Music streaming service Spotify has been key to revolutionizing a music industry where labels and artists for a long while were plagued by piracy (MP3s anyone?). It’s recipe has been fairly simple; offer people a relatively cheap, legal, way of consuming all the music they need. It’s a win-win situation right? The consumer gets his or her needs fulfilled and the music labels gets a fair pay for their offering.
The win for the record industry doesn’t seem satisfactory however, why Jay-Z in colaboration has decided to start a competing service with a seemingly slightly higher price point (starting at $9.99/mo). Time will tell how they succeed, in the meantime have a look at what Tidal is about here.
Our exam in Strategy is coming up this afternoon and that only means one thing for me; maximum exposure to my course material! 🙂
I don’t dare to say that i have good feelings about this one as i don’t want to jinx the bejesus out of my chances for a great grade, but i feel at some sort of ease. Here’s hoping for the right questions!
Had to set the alarm this morning to get into the 2015 F1 action from Australia. Been looking forward to this!
…there’s nothing else to do than crack the coffee and get to it!
Had an outdated schedule in my phone calendar which allowed me to get to school 2hrs before lecture. Yeesssshhh. Anyways; i might aswell read up on todays lecture material.
So at long last the time has come start preparing for the exchange semester this coming fall! I’ve spent a good amount of time until very recently on researching and ranking schools and courses, but finally the application process has come and gone and i can now say that i’ll be going to HEC Montreal in Canada (duh) in the fall! Yay! Signed the papers and everything today 🙂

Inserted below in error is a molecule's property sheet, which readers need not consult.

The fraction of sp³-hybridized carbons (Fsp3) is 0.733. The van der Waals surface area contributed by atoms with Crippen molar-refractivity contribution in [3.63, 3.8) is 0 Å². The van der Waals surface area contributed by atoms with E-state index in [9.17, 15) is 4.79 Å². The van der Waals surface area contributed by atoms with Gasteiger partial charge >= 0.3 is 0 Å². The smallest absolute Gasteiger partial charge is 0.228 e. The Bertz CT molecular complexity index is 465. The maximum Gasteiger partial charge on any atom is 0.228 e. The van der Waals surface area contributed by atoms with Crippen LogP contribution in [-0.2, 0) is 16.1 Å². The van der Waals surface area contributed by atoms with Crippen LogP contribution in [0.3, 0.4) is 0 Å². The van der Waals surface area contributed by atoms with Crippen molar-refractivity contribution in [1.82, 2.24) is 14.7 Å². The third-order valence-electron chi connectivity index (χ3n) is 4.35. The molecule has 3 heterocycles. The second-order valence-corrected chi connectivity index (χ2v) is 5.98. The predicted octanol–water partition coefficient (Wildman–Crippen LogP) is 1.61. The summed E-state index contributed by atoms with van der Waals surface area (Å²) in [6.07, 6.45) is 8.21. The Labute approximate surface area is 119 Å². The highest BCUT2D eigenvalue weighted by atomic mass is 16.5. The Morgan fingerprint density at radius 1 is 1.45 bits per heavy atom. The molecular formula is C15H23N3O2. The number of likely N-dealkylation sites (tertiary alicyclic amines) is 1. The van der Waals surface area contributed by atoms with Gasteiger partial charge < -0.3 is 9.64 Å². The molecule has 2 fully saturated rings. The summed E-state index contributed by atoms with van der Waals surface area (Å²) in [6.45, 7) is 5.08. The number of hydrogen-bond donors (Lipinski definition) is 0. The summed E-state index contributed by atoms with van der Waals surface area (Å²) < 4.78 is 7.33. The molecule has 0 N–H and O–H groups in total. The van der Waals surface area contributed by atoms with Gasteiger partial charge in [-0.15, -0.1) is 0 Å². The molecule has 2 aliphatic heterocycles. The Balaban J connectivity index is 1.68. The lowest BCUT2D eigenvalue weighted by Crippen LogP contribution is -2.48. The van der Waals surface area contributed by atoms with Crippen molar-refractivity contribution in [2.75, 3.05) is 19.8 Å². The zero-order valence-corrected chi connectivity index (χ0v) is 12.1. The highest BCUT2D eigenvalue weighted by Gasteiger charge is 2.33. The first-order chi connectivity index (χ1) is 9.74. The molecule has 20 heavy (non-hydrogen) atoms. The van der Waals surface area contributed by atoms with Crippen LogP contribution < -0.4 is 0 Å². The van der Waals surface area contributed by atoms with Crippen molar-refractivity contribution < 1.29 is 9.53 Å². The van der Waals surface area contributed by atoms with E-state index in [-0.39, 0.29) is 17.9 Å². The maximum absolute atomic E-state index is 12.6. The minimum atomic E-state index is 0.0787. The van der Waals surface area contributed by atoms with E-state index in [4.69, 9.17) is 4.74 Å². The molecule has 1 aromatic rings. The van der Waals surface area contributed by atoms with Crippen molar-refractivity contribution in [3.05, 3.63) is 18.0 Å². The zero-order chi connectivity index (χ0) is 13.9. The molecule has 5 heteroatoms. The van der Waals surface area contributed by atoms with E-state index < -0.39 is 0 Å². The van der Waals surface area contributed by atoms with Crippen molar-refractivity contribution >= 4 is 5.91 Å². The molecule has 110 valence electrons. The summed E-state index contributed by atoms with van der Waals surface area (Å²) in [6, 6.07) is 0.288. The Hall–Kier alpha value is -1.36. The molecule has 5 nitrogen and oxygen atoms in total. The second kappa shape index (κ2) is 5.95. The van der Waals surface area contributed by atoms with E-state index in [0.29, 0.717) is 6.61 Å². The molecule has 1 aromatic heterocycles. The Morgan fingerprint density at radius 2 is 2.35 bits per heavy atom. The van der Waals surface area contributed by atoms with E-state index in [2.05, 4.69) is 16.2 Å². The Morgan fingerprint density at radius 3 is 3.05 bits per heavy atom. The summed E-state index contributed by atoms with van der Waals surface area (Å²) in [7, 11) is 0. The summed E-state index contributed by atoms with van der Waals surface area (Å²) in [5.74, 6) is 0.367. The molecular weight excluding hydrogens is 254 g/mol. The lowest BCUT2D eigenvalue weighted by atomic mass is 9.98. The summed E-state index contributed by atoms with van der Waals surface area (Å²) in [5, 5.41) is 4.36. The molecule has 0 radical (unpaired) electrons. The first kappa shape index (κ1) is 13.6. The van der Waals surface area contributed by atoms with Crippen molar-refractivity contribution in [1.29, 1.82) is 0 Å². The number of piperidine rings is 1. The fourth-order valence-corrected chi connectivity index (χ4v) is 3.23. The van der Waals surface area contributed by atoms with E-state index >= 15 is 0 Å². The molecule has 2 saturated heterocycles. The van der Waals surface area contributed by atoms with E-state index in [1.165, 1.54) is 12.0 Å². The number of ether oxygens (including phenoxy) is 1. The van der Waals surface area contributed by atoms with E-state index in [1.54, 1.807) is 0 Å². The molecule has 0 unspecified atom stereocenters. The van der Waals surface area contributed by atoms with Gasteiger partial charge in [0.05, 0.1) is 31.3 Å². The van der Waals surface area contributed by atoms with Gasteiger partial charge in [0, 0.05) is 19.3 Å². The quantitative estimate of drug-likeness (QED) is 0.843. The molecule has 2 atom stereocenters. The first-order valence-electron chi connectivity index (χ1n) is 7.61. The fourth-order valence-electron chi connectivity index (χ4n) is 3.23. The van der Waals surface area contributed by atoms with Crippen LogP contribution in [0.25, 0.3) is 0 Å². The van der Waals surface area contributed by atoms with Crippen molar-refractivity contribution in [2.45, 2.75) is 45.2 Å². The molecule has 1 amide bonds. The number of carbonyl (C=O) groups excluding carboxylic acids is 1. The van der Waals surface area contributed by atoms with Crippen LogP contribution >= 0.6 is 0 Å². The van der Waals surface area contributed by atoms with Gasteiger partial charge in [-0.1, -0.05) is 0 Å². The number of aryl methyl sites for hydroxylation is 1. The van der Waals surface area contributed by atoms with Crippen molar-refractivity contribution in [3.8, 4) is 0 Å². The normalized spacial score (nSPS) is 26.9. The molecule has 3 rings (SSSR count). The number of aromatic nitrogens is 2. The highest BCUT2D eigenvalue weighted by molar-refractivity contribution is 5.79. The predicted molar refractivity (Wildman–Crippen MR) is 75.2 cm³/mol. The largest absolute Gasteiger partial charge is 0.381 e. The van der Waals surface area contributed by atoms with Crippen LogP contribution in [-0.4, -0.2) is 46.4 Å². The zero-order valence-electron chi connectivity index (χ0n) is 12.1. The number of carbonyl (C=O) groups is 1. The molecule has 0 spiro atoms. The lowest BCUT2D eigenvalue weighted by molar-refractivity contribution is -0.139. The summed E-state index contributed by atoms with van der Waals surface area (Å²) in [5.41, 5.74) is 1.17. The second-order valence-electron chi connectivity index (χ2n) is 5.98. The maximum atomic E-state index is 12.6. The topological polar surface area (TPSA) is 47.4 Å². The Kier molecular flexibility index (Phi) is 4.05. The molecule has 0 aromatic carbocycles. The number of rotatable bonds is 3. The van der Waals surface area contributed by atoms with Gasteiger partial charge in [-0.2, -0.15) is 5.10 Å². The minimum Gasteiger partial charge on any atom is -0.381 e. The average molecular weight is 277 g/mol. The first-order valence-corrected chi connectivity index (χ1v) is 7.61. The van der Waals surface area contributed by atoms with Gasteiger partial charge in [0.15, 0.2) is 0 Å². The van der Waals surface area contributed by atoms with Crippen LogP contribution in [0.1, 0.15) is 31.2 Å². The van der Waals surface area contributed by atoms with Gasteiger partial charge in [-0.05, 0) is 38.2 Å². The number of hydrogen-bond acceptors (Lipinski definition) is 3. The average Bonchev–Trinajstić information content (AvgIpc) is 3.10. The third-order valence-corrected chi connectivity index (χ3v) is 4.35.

I ranked three U.S Universities higher than HEC, but turns out at two of them won’t accept any incoming exchange students from our school next semester, and the last one…well, someone else apparently had a tad higher grades than me (just a tad! 😉 and got the spot instead.
Anyways; i’m very happy about going to HEC and also to experience Montreal and Canada, as i’ve previously never been there before. To this point i’ve certainly only heard good things about the country, and the school.
Now it’s time to start refining my very limited knowledge in French, since Quebec where Montréal is located is a French Canadian province. Thankfully the courses i plan to take are all taught in English though, anything else would probably have been problematic at this point 😉
In short: This has been a great day, and the onset of spring like days here in the south of Sweden right now makes any piece of good news even better!
The buzz (no pun intended) surrounding the innovative car maker Tesla Motors is in no short supply. Oil might be at an all time low but the popularity of Elon Musk’s electric brain child seem to be all but falling. But the grand question ladies and gentlemen – is when Tesla will become a brand for the masses and start making profits like such. Tesla Motors current sales are a fraction of those of traditional car makers such as GM or Ford, and with massive overhead in for example R&D they really need to start ramping up their sales to reach profitability.
But with a sticker price at roughly $100 000 will the current Model S ever be a car for the masses? I personally doubt it, they need to have a significantly cheaper everyday car in their line-up, government subsidies for green vehicles not-withstanding.
There’s more about this subject over at Bloomberg.
Co-founder and chairman of LinkedIn Reid Hoffman has two basic guidelines when it comes to strategic decision making; It has to go fast and it needs to be simple. For someone like me who’s currently studying Strategy this idea is kind of refreshing. I understand that strategy never is fully planned as per Porter nor fully emergent as per Mintzberg but rather falls somewhere between the two. In any case the theoretical side of it all sometimes seems overwhelming in practice. So i can imagine that in certain cases having the kind of rules of thumb that Hoffman describes can be very useful.
Read the full HBR article here.